So yeah. Just wanted to provide omni example. My goal here is mainly to get as much of the drums as possible (I love Jon Wurster and drums are never as loud in SBD as I'd like) and get crowd excitement from the pit. I still have relatively little experience taping compared to a lot of people here. I need to experiment more too.
« Last Edit: March 11, 2022, 02:34:21 PM by lmgbtapes »

Offline morst

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Re: "Dumb" Question about onstage mics
« Reply #9 on: March 11, 2022, 03:32:18 PM »
When you see bands point mics at the crowd, they are likely for one of two purposes
First, they can be used for performers who wear in-ear monitors, so they can hear crowd response.
The first day Steely Dan performed with In-ears, they thought the crowd hated them cause they didn't hear the response. The next show, their monitor engineer, the late great Roger Nichols, pointed a couple shotguns into the crowd and dialed that up and the problem was solved.


The second reason to point mics at the crowd is to fill in the response on an otherwise dry board mix, typically multitrack.


Myself, I point my on-stage mics at the kick drum, when it's in the middle.

Offline Gutbucket

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Re: "Dumb" Question about onstage mics
« Reply #10 on: March 11, 2022, 04:37:36 PM »
As I understand it, the "Healy Method originated as Dan Healy's solution to the same problem that the Grateful Dead were having with then new to them in-ear monitors, as the band couldn't hear the audience or communicate easily with each other clearly when off mic.

I like to arrange an on stage microphone-array so that it has a clear line of sight to the snare drum.

Omnis on stage generally work well for tapers because they are somewhat forgiving of placement without any ability to monitor prior to recording, there tends to be sufficient proximity to the sources for them to work well (even when they would not from an audience position farther back in the rooom), and they capture the direct radiation of the sources and on-stage early reflections in a natural way.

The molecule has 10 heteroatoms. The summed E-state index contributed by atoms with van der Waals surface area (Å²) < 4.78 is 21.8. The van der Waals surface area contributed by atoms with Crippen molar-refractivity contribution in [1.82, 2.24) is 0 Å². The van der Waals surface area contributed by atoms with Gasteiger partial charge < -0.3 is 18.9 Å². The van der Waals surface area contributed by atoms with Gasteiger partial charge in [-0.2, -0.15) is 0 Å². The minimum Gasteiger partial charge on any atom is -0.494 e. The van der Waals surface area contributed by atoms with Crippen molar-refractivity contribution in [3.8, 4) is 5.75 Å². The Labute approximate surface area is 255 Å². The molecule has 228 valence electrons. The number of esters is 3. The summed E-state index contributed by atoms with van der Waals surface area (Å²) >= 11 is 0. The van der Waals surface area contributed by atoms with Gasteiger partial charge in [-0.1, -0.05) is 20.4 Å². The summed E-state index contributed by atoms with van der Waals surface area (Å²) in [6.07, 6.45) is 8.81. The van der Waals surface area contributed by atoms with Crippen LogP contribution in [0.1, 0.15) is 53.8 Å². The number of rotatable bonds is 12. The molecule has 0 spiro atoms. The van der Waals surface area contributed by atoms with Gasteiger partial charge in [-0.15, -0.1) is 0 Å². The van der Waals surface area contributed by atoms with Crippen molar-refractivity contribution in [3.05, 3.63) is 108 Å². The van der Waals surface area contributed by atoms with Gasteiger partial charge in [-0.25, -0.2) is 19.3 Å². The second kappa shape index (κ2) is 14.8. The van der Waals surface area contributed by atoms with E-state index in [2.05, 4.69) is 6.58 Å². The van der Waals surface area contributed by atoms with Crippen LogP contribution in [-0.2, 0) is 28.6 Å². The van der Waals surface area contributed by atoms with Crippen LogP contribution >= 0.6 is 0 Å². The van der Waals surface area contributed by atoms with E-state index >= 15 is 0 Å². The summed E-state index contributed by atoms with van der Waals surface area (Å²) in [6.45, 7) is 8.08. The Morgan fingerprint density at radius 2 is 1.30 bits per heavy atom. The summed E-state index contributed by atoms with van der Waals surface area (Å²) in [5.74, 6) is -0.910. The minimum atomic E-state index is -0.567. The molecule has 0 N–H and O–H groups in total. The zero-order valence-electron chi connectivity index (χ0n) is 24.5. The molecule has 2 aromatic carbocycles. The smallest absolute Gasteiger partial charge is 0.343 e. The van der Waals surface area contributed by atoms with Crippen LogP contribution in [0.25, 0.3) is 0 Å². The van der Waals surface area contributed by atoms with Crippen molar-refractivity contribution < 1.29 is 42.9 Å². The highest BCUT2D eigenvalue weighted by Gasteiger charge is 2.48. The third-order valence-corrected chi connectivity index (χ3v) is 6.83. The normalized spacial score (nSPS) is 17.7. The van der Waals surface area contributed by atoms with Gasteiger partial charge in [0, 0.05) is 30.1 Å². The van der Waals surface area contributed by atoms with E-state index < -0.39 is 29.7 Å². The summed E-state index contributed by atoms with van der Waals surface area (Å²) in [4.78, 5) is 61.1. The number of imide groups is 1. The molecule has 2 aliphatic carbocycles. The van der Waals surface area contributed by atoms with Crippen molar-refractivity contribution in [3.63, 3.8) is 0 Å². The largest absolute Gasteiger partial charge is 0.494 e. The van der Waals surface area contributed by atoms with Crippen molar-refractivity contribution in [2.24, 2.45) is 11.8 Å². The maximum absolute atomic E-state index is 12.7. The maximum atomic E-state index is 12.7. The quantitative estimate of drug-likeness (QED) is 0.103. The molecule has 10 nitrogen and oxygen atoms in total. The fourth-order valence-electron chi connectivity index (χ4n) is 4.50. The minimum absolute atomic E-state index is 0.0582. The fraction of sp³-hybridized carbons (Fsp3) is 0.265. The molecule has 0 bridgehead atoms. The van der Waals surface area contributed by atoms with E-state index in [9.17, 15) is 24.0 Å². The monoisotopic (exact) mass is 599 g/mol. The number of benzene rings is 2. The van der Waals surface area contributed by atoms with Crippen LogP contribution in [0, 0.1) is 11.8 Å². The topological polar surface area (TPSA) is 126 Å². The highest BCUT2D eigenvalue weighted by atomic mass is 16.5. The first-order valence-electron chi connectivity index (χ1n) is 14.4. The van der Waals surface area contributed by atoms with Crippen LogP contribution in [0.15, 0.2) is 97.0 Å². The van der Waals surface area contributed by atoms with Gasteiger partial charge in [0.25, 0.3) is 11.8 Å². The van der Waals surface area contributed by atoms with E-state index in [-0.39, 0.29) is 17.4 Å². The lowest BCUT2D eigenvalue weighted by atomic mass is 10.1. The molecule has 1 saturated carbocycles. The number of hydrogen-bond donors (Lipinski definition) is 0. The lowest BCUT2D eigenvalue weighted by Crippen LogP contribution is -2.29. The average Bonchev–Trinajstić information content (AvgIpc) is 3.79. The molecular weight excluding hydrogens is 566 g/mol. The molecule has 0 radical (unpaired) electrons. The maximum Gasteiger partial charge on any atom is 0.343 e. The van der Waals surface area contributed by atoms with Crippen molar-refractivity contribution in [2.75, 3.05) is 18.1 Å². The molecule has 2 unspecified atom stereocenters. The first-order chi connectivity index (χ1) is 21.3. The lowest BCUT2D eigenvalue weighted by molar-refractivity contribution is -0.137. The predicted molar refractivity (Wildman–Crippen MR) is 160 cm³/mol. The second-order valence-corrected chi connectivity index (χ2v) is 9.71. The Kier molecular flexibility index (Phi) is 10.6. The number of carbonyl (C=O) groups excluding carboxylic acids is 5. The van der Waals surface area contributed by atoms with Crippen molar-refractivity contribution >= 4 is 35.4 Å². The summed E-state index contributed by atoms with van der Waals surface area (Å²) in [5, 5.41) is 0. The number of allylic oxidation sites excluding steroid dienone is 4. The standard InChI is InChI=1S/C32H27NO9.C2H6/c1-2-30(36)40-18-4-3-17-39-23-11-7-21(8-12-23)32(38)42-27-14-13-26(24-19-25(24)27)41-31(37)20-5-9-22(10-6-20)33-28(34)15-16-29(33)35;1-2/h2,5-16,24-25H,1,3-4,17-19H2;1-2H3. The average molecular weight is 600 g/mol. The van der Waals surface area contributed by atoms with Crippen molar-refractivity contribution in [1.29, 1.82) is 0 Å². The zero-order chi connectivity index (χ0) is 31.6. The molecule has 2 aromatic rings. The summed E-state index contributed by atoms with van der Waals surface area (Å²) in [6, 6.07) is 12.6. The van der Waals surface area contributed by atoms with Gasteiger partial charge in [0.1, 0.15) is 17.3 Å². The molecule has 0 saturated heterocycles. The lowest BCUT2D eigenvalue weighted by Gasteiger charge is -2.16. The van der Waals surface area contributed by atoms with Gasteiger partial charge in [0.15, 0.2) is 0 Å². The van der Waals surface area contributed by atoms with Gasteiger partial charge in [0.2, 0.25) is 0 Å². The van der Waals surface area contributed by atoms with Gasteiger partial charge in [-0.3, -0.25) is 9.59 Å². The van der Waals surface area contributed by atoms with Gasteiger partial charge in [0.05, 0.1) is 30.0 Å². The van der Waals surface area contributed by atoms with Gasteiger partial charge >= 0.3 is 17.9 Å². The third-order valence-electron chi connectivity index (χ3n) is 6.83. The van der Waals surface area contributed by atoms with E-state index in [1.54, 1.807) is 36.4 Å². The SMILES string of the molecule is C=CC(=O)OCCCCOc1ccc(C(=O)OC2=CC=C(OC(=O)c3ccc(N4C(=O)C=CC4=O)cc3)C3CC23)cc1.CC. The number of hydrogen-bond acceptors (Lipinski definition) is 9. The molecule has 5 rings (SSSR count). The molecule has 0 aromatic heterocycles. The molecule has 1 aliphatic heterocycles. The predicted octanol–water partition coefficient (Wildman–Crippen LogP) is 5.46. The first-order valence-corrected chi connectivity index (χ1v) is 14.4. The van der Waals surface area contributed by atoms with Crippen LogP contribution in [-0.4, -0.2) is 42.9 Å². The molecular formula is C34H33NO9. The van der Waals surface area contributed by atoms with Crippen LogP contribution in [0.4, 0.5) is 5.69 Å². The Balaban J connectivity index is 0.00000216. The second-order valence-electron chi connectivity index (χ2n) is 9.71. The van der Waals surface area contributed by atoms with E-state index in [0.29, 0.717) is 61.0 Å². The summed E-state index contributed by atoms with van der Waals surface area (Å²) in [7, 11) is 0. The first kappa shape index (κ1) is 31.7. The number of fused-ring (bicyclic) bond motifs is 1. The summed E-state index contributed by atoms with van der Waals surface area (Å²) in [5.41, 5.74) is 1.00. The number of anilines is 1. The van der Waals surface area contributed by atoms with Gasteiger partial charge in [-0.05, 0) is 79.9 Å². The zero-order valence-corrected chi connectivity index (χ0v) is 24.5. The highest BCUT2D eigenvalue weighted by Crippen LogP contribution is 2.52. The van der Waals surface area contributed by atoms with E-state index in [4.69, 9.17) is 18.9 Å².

When the array includes directional mics placed down low at the level of the kick drum and relatively in close to it, I try to arrange things so my center microphone is on-axis with the snare, yet the face of the kick drum is slightly off-axis, in order to avoid any proximity-enhanced "whoomp" of air pumping out of the front of the kick.
« Last Edit: March 11, 2022, 04:39:59 PM by Gutbucket »
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Offline roffels

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Re: "Dumb" Question about onstage mics
« Reply #11 on: March 14, 2022, 05:58:07 PM »
Is there any advantage to spreading the mics out on the stage? I had a tiny tripod on stage at a show the other night, and mostly captured the drums. Ordinarily this would be fine, but the drum kit was pretty loud in the SBD feed, leaving the guitars pretty quiet in the mix. I was thinking maybe having a 6 foot spread on the Omnis might help, but that might give a really weird stereo image.

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Re: "Dumb" Question about onstage mics
« Reply #12 on: March 14, 2022, 06:12:31 PM »
It can help by spreading the mics out and getting them closer and more on-axis with the sources on either side of the drums, when a single microphone position in the center would otherwise be too close to whatever is in the middle, resulting in a recording dominated by that central source.  How far you can space them will depend. 3 feet is pretty safe, 6 may or may not be OK. If you have a SBD feed you can space them somewhat more without worry as the SBD will contribute strong mono content helping to fill any hole-in-the-middle, same goes for a single center microphone or stereo pair in the center between wide-spaced omnis.  In the past I've run 4 omnis across the front of the stage a few times with about ~3' between each, which provided nice even coverage across the entire stage with mixing/panning options.